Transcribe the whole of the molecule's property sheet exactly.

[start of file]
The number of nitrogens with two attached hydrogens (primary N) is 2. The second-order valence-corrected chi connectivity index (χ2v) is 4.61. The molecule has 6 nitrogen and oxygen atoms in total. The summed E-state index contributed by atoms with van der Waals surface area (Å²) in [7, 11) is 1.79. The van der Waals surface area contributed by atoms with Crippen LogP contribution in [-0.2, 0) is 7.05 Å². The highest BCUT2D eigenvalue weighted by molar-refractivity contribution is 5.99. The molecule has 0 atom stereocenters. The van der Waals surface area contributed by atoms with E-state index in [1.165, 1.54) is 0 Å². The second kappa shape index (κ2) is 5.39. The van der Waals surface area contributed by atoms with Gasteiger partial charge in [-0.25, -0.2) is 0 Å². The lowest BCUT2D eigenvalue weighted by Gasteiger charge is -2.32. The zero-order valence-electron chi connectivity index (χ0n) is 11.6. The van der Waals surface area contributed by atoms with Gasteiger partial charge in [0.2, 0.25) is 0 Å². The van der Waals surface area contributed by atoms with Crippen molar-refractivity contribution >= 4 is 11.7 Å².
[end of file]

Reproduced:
The number of nitrogens with two attached hydrogens (primary N) is 2. The second-order valence-corrected chi connectivity index (χ2v) is 4.61. The molecule has 6 nitrogen and oxygen atoms in total. The summed E-state index contributed by atoms with van der Waals surface area (Å²) in [7, 11) is 1.79. The van der Waals surface area contributed by atoms with Crippen LogP contribution in [-0.2, 0) is 7.05 Å². The highest BCUT2D eigenvalue weighted by molar-refractivity contribution is 5.99. The molecule has 0 atom stereocenters. The van der Waals surface area contributed by atoms with E-state index in [1.165, 1.54) is 0 Å². The second kappa shape index (κ2) is 5.39. The van der Waals surface area contributed by atoms with Gasteiger partial charge in [-0.25, -0.2) is 0 Å². The lowest BCUT2D eigenvalue weighted by Gasteiger charge is -2.32. The zero-order valence-electron chi connectivity index (χ0n) is 11.6. The van der Waals surface area contributed by atoms with Gasteiger partial charge in [0.2, 0.25) is 0 Å². The van der Waals surface area contributed by atoms with Crippen molar-refractivity contribution >= 4 is 11.7 Å².